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Robert Holmes

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RealWorld
Robert Holmes
Robert Holmes monochrome photograph
Birth date: 2 April 1926
Death date: 24 May 1986
In the DWU
Main jobs: Writer, Script editor
Stories: See credits section
Main time period active: 1969-1979 and 1984-1986
Career highlights
Notable non-DWU work: Dixon of Dock Green and Blake's 7
IMDb profile

Robert Holmes (2 April 1926-24 May 1986) was script editor of Doctor Who from 1975 to 1977 and the author of more scripts for the 20th-century incarnation of the programme than any other writer (64 episodes in all). (INFO: The Sun Makers) He created or reimagined many key elements of the programme's mythology.

Personal history Edit

Holmes was, at the end of World War II, the youngest serving officer in the British Army. He became a police officer, graduating top of his class. He grew disillusioned with the job and became a journalist. By the 1960s he had branched out into writing screenplays for films and television series. In 1968 he received his first commission for Doctor Who. Over the next few years, he became one of the series' lead writers.

In anticipation of Terrance Dicks leaving the show, Holmes was assigned uncredited script editing duties in 1973 during the last few Jon Pertwee stories. When Dicks resigned as script editor in 1974, Holmes took over the position. He continued to write scripts. After leaving the post, he wrote a few more before taking an extended break from the series. In 1983, as one of the series' most celebrated writers, Holmes was the first person asked to write the twentieth anniversary special, The Five Doctors. He declined but expressed an interest in writing for the series again.

Over the next three years Holmes contributed several scripts and was heavily involved in the planning of Season 23. However, his health had arguably been declining since the turn of the 1980s, and midway into 1986, Holmes fell seriously ill. He tried to pen a rough draft for the last story of Colin Baker's post-hiatus season, but it became increasingly difficult for him to work as his condition worsened. Robert Holmes turned progressively weaker and less coherent, eventually succumbing to his infirmity near the end of May. He passed away before he completed the script for The Ultimate Foe and the planned ending of the story was altered.

After his death, his estate licensed the Autons and the Sontarans for use in independent video spin-off productions by Reeltime Pictures and BBV Productions, most notably for the Auton Trilogy and Shakedown: Return of the Sontarans. Since 2005 the revived Doctor Who has featured the Autons in Rose, and the Sontarans in the two-parter The Sontaran Stratagem/The Poison Sky, A Good Man Goes To War and two two-part storylines in The Sarah Jane Adventures, The Last Sontaran and Enemy of the Bane. They both appeared in The Pandorica Opens.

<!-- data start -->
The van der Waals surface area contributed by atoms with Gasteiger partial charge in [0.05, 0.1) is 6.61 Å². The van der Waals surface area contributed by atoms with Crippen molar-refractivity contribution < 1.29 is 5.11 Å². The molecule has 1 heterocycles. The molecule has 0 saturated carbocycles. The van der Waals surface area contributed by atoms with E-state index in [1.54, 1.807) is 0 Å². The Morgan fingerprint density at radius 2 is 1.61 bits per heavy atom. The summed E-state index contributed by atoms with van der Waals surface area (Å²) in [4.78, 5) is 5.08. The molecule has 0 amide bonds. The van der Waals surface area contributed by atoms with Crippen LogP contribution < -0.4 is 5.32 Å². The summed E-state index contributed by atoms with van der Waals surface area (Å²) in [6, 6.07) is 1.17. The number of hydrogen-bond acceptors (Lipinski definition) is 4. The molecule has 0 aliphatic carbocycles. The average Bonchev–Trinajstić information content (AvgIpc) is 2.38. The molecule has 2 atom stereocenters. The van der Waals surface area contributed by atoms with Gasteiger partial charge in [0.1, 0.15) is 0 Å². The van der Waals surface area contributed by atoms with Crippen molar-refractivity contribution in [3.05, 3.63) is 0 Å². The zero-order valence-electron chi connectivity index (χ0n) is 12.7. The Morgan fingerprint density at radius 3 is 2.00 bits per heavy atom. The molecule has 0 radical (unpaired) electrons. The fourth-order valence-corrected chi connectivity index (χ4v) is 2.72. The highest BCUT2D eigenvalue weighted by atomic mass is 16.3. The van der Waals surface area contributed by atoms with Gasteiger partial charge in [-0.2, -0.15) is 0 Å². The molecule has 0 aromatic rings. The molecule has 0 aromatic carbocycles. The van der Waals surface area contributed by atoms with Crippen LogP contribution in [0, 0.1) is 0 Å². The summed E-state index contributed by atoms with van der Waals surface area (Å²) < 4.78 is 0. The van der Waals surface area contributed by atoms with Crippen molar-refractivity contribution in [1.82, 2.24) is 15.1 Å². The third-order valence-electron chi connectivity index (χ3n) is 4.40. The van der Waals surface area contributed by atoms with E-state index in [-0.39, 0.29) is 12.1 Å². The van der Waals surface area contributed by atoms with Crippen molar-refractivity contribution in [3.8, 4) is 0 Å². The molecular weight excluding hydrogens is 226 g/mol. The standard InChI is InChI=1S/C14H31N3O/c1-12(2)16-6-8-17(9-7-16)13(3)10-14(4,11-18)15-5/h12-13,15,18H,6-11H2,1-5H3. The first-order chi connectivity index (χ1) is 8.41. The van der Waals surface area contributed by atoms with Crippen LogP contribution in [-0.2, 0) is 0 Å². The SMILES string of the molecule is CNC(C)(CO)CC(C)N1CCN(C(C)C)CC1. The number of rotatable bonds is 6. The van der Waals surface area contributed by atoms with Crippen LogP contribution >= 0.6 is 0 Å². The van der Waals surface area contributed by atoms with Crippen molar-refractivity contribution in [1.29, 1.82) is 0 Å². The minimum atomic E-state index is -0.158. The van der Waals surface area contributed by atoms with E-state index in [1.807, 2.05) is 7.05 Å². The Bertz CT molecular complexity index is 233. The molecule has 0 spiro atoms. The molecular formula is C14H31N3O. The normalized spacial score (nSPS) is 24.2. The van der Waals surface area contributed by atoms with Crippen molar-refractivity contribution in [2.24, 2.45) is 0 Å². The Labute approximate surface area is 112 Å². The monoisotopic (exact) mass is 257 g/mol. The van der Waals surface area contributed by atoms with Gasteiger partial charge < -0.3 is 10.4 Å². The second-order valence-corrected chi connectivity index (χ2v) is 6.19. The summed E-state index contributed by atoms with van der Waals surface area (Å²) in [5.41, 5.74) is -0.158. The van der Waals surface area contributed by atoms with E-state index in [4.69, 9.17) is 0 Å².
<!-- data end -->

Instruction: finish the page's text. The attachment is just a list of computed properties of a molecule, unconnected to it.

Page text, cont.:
In 2009, Doctor Who Magazine conducted a reader's poll that named Holmes' The Caves of Androzani the best Doctor Who story of all time.

Analysis Edit

Many of Holmes' scripts recycled the same plot: a crippled (often deformed) villain is trapped in an underground or otherwise isolated lair, dependent upon the physical or mental strength of servants. Their ultimate goal is to escape and/or restore themselves to their former power. This broad outline applies to some extent to both Holmes' first and last completed stories, as well as four of his most celebrated contributions, Pyramids of Mars, The Deadly Assassin, The Talons of Weng-Chiang, and The Caves of Androzani.

This is not to say Holmes was a formulaic writer. The stories mentioned do not appear notably similar. This is probably due to the presence of another distinctive Holmes quality: pastiches of well-known films and fiction. This was particularly evident during his time as script editor. Gothic literature and pulp fiction provided Holmes with particularly rich pickings.

Also running through Holmes' scripts are a love of colourful, often bizarre or esoteric language, and a fondness for larger-than-life characterisation. He had a particularly good line in lovable rogues. They often came in pairs and their by-play provides an ironic commentary on the events of the story.

Contributions to the mythos Edit

Major characters and concepts created for or debuting in a Robert Holmes script include:

Televised scripts Edit

Robert Holmes was also commissioned to write Yellow Fever and How to Cure It for the original season 23 but this story was never made. Apparently it would have been set in Singapore and featured the Master, the Rani and the Nestenes.

Books Edit

External links Edit

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